Alpine Aggregates is presenting its plans for a gravel pit in the South Valley to the Routt County Regional Planning Commission tonight. The pond on the site was left by a temporary gravel pit used in the widening of Colorado Highway 131.

Photo by Tom Ross

Alpine Aggregates is presenting its plans for a gravel pit in the South Valley to the Routt County Regional Planning Commission tonight. The pond on the site was left by a temporary gravel pit used in the widening of Colorado Highway 131.

County Planning Commission to review gravel pit

Proposal would include contributions to Housing Authority


At a glance

Steamboat Sand and Gravel Mine

- No asphalt or concrete plants

- Life of pit: 18 to 20 years depending on market

- Anticipated mining: 300,000 tons per year

- Proposed hours of operation: 7 a.m. to 5:30 p.m. Mondays through Fridays; 8 a.m. to 4:30 p.m. Saturdays as needed in summer

- Plan to mine 5 acres at a time while reclaiming previous 5 acres at the same time

- Visual screening in the form of more than 350 cottonwoods on berms, as well as wetlands enhancement, would be done at the front end of the project

If you go

What: Routt County Planning Commission meeting

When: 6 p.m. today

Where: Board of Commissioners Hearing Room, Routt County Courthouse, 522 Lincoln Ave.

Call: Routt County Planning Department at 879-2704 for more information

— Plans for a controversial South Valley gravel pit first proposed earlier this decade have returned - but intense public opinions about the proposal have not.

The Routt County Planning Commission today will review a pre-application for the proposed Steamboat Sand and Gravel Mine and a subsequent Land Preservation Subdivision, or LPS. The proposal is for 147 acres - 87 of which would be mined - six miles south of Steamboat Springs on the east side of Colorado Highway 131.

On Tuesday, county planner Ross Easterling said he was surprised and concerned by a lack of public comment on the proposal, which is similar to a LaFarge West project approved by the county in 2005 after years of heated debate.

"It was contested quite heavily" before, Easterling said. "It's kind of concerning that this has gone under the radar. : In any event, I just wanted to make sure the public is aware of this."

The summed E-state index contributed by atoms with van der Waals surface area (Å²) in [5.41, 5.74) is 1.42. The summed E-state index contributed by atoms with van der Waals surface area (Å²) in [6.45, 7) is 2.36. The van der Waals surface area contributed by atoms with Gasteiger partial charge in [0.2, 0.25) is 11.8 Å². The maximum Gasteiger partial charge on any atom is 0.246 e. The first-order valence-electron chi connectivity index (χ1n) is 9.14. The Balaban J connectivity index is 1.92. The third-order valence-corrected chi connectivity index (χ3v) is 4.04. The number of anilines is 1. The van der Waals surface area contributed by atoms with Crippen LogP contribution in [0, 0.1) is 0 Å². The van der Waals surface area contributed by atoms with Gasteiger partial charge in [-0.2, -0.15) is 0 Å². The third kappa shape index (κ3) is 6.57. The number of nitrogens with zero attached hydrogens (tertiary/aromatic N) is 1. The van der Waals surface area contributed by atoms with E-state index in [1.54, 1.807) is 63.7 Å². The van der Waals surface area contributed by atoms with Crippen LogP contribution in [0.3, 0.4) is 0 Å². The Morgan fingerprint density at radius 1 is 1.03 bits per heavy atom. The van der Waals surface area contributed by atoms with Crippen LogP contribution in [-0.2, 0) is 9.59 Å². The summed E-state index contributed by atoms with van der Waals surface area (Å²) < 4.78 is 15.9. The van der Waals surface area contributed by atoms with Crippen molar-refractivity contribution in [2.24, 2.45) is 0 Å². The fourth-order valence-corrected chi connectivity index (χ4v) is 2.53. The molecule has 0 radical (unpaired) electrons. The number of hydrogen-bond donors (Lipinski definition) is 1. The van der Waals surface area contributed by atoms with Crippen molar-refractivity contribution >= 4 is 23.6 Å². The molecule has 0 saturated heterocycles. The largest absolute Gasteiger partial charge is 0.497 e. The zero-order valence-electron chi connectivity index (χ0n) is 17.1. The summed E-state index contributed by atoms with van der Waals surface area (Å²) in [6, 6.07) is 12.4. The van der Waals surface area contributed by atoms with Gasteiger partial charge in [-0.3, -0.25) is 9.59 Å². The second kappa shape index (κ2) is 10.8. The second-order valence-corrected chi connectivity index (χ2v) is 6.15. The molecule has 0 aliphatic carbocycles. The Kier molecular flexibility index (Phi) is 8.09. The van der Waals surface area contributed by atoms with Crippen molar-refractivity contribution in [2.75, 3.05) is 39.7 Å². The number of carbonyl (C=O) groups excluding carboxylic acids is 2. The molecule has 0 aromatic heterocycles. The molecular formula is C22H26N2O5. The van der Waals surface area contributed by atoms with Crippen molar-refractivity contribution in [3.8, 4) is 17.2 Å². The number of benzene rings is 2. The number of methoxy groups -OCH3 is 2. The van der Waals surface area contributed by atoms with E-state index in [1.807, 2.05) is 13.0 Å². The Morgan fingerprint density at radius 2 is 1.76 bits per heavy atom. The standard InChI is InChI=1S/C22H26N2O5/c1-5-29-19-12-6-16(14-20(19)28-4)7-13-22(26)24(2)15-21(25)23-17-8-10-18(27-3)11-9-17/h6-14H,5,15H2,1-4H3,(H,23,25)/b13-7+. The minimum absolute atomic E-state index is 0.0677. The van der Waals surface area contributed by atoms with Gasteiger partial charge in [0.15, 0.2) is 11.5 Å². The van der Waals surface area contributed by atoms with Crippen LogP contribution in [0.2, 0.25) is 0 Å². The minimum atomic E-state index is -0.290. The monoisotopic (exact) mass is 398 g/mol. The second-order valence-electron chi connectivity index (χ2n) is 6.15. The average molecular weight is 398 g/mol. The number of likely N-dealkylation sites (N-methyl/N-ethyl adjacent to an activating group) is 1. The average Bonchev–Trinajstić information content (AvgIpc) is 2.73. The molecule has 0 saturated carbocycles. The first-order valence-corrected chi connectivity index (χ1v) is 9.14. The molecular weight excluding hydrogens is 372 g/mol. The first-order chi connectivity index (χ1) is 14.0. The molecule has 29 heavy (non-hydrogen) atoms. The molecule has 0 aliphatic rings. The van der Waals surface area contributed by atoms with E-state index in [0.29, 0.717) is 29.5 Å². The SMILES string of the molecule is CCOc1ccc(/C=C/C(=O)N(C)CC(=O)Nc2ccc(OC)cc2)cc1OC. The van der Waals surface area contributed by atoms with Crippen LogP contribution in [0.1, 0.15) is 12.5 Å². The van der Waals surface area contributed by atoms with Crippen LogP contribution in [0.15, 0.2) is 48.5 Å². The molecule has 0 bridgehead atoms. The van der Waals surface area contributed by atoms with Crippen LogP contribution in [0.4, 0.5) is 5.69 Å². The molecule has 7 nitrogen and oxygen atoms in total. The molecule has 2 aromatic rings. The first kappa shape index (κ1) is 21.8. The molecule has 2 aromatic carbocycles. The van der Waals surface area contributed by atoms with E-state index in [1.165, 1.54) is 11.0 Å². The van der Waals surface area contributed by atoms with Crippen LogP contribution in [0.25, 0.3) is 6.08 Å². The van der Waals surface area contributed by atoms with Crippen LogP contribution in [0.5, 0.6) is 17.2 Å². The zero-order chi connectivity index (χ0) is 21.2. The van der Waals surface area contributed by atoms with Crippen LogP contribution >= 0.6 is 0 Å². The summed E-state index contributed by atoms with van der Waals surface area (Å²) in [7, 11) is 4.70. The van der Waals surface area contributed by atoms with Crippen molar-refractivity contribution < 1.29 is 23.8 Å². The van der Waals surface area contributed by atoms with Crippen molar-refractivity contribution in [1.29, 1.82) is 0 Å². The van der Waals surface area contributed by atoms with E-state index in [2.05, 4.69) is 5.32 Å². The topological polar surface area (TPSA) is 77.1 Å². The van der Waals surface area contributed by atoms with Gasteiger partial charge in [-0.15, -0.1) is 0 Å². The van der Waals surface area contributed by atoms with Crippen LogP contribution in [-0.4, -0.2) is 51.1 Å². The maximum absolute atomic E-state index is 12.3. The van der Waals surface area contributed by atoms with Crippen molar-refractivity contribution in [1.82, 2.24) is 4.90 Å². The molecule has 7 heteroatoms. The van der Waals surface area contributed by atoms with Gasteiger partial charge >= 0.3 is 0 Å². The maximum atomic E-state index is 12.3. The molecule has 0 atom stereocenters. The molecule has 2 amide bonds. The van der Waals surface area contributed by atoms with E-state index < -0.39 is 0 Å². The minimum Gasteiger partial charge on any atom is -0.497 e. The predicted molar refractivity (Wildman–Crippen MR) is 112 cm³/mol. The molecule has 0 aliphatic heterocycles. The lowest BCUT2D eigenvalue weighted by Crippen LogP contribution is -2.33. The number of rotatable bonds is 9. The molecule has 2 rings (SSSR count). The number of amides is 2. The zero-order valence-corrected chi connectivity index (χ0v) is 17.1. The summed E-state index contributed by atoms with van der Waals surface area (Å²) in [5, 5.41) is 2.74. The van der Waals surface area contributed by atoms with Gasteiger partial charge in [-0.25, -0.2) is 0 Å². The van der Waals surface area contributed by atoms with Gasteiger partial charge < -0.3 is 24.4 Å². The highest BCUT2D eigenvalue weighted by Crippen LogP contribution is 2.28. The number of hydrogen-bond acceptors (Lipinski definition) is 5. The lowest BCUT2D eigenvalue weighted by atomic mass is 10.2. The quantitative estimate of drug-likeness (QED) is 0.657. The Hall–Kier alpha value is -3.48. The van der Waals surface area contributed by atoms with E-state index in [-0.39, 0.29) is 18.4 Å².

The LaFarge permit was never executed and expired. LaFarge had filed a complaint in Routt County District Court contesting several provisions of the permit including the requirement of a conservation easement, the elimination of a concrete batch plant, fog mitigation requirements, restrictions on hours of operation and a limit on the maximum area of site disturbance. The court ruled in favor of the county.

Chip Coe and Jarle Halsnes are representing Steamboat Sand and Gravel, but Ed MacArthur is shepherding the proposal through the planning process. MacArthur is the managing partner of Alpine Aggregates, which would operate the gravel operation if it is approved.

County regulations require mining operations, at their conclusion, to reclaim mining sites and create an "aesthetically pleasing site or reclaimed area that will blend with or improve upon the surrounding areas." The county prefers agricultural land or wildlife habitat. Steamboat Sand and Gravel Mine is proposing the creation of an LPS with five, 5-acre home sites and a remainder parcel of 107 acres that includes 37 acres of lakes. While the applicant argues the resulting LPS meets the requirement for an "aesthetically pleasing site or reclaimed area," Easterling said county planners have concerns.

"It's kind of a double-dipping," Easterling said. "What we look for is land to be mined and then left as a benefit : to kind of give the neighbors a break after years of putting up with it."

Benefit ideas

Since the proposed mining operation includes more than 10 acres and will last for more than five years, the proposal also is required to provide additional public benefit. For every acre more than 10 that is mined, the county requires that another acre within a five-mile radius be placed into a conservation easement. Alternatively, the county commissioners can accept what they deem an equivalent public benefit in the form of open space, trails, hunting access, fishing access or other conservation easements.

Steamboat Sand and Gravel Mine and Alpine Aggregates, however, propose donating a total of 20 cents to the Yampa Valley Housing Authority, of which MacArthur is president, for every ton of gravel extracted. At full production within 20 years, that would amount to a $1.2 million contribution to YVHA.

"Our interpretation is (public benefits) are meant to benefit neighboring or adjacent property owners," Easterling said. "They're asking for a broader interpretation of that."

In July, MacArthur said he would take measures to obscure the mining.

"We'll recess ourselves down 15 to 20 feet and surround it with a berm and cottonwoods to where nobody on (Routt County Road 16 accessing Lake Catamount) or 131 will be able to see us," MacArthur said.

Application materials for the proposed mine state that benefits of the project include ensuring the provision of sand and gravel products locally into the future and lessening the truck impact from other gravel operations through downtown Steamboat.

The pre-application process is an informal step in the county planning process that allows county officials and developers to discuss conceptual plans and concerns. Feedback will be solicited, but no formal action will be taken, at tonight's meeting. The Routt County Board of Commissioners will review the pre-application next at 6 p.m. Oct. 13.


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